The 18th Conference on Retroviruses and Opportunistic Infections (CROI 2011) was held in Boston from February 27 to March 2, 2011. The CROI is a scientifically focused meeting where more than 4000 leading researchers (registration is limited to those actively participating as investigators in basic science or clinical studies) gather to translate laboratory and clinical research into progress against the HIV/AIDS epidemic.
For those not attending the conference, the official website (http://retroconference.org/2011) offers virtual coverage including audio (with mp3 downloads), video, and slides of all the plenary sessions, oral abstracts, themed discussions, and symposia. In addition, highlights of the CROI 2011 can be found at numerous other websites such as www.aidsmap.com, www.clinicaloptions.com, www.medscape.com/HIV, http://cfar.globalhealth.harvard.edu, www.thebody.com, www.hivandhepatitis.com, www.poz.com, and others.
This year, more than 1000 oral (1-173) and poster (174-1084) abstracts were accepted and printed in the program. The following is a sampling of some of the more interesting results.
Both the 2011 Department of Health and Human Services (www.aidsinfo.nih.gov) and European AIDS Clinical Society (www.europeanaidsclinicalsociety.org) guidelines state that abacavir should be used with caution in patients with high risk of cardiovascular disease. These recommendations were based in part on results of the Data Collection on Adverse Events of Anti-HIV Drugs cohort and the Strategies for Management of Anti-Retroviral Therapies studies; however, other data sets have found no such association. Further confusing the picture, the Food and Drug Administration reported in abstract 808 (Ding X. et al) that their meta-analysis of randomized trials found no significant difference in frequency of myocardial infarction between patients receiving abacavir-containing regimens versus non-abacavir-containing regimens.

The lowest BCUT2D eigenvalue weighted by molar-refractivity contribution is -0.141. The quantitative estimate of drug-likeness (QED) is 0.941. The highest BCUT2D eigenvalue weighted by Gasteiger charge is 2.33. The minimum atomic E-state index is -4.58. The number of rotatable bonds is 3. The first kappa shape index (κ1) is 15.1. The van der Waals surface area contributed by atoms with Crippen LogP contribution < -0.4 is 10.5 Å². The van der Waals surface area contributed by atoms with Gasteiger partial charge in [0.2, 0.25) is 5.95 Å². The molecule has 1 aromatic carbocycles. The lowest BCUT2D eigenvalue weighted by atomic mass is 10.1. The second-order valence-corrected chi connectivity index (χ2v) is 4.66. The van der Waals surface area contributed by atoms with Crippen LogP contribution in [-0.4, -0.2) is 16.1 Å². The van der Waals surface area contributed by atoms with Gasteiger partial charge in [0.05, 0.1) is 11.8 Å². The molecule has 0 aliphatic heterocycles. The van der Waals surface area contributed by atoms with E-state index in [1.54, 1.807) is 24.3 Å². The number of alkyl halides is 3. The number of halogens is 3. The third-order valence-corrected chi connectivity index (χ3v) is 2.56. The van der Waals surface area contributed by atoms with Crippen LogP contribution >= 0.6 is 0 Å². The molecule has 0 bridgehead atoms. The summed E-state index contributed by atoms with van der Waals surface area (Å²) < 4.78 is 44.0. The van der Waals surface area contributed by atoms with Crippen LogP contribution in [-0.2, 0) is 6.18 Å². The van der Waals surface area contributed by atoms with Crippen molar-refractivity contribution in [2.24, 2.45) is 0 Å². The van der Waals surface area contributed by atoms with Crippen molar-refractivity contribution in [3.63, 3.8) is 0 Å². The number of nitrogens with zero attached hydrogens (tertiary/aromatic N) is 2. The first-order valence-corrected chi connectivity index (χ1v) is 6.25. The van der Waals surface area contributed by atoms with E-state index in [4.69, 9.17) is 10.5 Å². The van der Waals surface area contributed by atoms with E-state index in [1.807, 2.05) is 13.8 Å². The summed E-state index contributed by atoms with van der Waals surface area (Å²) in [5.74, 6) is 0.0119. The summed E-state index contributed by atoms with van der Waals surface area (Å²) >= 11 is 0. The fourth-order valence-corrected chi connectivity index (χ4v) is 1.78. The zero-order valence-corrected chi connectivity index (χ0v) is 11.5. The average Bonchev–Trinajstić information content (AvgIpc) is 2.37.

Raltegravir is marketed as a twice-daily antiretroviral. Because of its long intracellular half-half and the potential for better adherence, the once-daily Rategravir in Treatment-Naïve Paris trial was performed. It was a randomized phase 3 study comparing once-daily with twice-daily raltegravir in treatment-naive patients. Unfortunately, the experimental once daily regimen, while quite active, did not measure up to giving the drug twice daily (Eron J. et al, Abstract 150LB). In another disappointing treatment-naive raltegravir study (Babafemi T. et al, Abstract 551), pairing it with ritonovir-boosted darunavir in a nuke-sparing regimen (ACTG A5262-single arm study) was associated with more virologic failure and integrase resistance in patients with a baseline viral load greater than 100,000 copies per milliliter.
Tenofovir has been linked to increased bone loss over time as evidenced by elevated levels of parathyroid hormone, decreased bone density, and reduced renal tubular phosphate absorption. Abstract 80 (Havens P. et al) reported the results of vitamin D3 supplementation in human immunodeficiency virus (HIV)-infected adolescents being treated tenofovir-containing antiretroviral therapy. The 12-week course of high-dose vitamin D3 (50,000 IU every 4 weeks) was safe and significantly reduced both vitamin D insufficiency and PTH levels.
The last antiretroviral agent to be Food and Drug Administration approved was the second-generation non-nucleotide reverse transcriptase inhibitor, etravirine (formerly TMC125, the nomenclature first applied to the drug before it was given a name, and marketed as Intelence), in January 2008. In Abstract 152LB (Markowitz M. et al), data were presented on a new prodrug (GS-7340) of tenofovir. GS-7340 can be given once daily and delivers high concentrations of tenofovir diphosphate to lymphoid cells (but with lower systemic drug levels, thus with the potential of fewer systemic adverse effects). No resistance or unique adverse effects were identified in this small, manufacturer-sponsored trial in treatment-naive patients.
The integrase inhibitor family is expanding from raltegravir and elvitegravir (GS-9137) to the newly named dolutegravir (DTG, formerly S/GSK1349572 or just "572"). Dolutegravir demonstrates excellent virologic activity in both treatment-naive and treatment-experienced patients (including among raltegravir-induced integrase-resistant viruses [Eron J. et al, Abstract 151LB]); twice-daily dosing was associated with a significantly greater mean reduction in viral load than once-daily dosing.